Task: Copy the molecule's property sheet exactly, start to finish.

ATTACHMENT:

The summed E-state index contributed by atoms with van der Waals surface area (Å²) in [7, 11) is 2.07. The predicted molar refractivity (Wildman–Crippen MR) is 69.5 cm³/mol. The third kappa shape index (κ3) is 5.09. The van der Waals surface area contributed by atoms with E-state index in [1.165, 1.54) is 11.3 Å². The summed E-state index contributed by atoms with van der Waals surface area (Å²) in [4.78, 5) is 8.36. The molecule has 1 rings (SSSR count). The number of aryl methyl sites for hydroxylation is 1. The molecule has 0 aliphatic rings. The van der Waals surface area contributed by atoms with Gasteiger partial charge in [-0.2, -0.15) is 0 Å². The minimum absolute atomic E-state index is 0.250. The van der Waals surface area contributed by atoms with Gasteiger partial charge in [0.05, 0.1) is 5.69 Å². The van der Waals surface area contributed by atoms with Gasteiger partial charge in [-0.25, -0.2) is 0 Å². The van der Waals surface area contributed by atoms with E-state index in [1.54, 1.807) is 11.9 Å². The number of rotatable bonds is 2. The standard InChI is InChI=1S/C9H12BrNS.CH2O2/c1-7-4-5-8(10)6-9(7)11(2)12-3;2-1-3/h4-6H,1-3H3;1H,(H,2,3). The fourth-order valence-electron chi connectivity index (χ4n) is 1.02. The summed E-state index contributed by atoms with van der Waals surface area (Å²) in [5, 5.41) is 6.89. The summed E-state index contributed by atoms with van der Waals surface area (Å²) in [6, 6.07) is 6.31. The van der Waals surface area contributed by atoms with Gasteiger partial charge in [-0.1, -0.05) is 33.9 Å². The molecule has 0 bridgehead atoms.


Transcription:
The summed E-state index contributed by atoms with van der Waals surface area (Å²) in [7, 11) is 2.07. The predicted molar refractivity (Wildman–Crippen MR) is 69.5 cm³/mol. The third kappa shape index (κ3) is 5.09. The van der Waals surface area contributed by atoms with E-state index in [1.165, 1.54) is 11.3 Å². The summed E-state index contributed by atoms with van der Waals surface area (Å²) in [4.78, 5) is 8.36. The molecule has 1 rings (SSSR count). The number of aryl methyl sites for hydroxylation is 1. The molecule has 0 aliphatic rings. The van der Waals surface area contributed by atoms with Gasteiger partial charge in [-0.2, -0.15) is 0 Å². The minimum absolute atomic E-state index is 0.250. The van der Waals surface area contributed by atoms with Gasteiger partial charge in [0.05, 0.1) is 5.69 Å². The van der Waals surface area contributed by atoms with Gasteiger partial charge in [-0.25, -0.2) is 0 Å². The van der Waals surface area contributed by atoms with E-state index in [1.54, 1.807) is 11.9 Å². The number of rotatable bonds is 2. The standard InChI is InChI=1S/C9H12BrNS.CH2O2/c1-7-4-5-8(10)6-9(7)11(2)12-3;2-1-3/h4-6H,1-3H3;1H,(H,2,3). The fourth-order valence-electron chi connectivity index (χ4n) is 1.02. The summed E-state index contributed by atoms with van der Waals surface area (Å²) in [5, 5.41) is 6.89. The summed E-state index contributed by atoms with van der Waals surface area (Å²) in [6, 6.07) is 6.31. The van der Waals surface area contributed by atoms with Gasteiger partial charge in [-0.1, -0.05) is 33.9 Å². The molecule has 0 bridgehead atoms.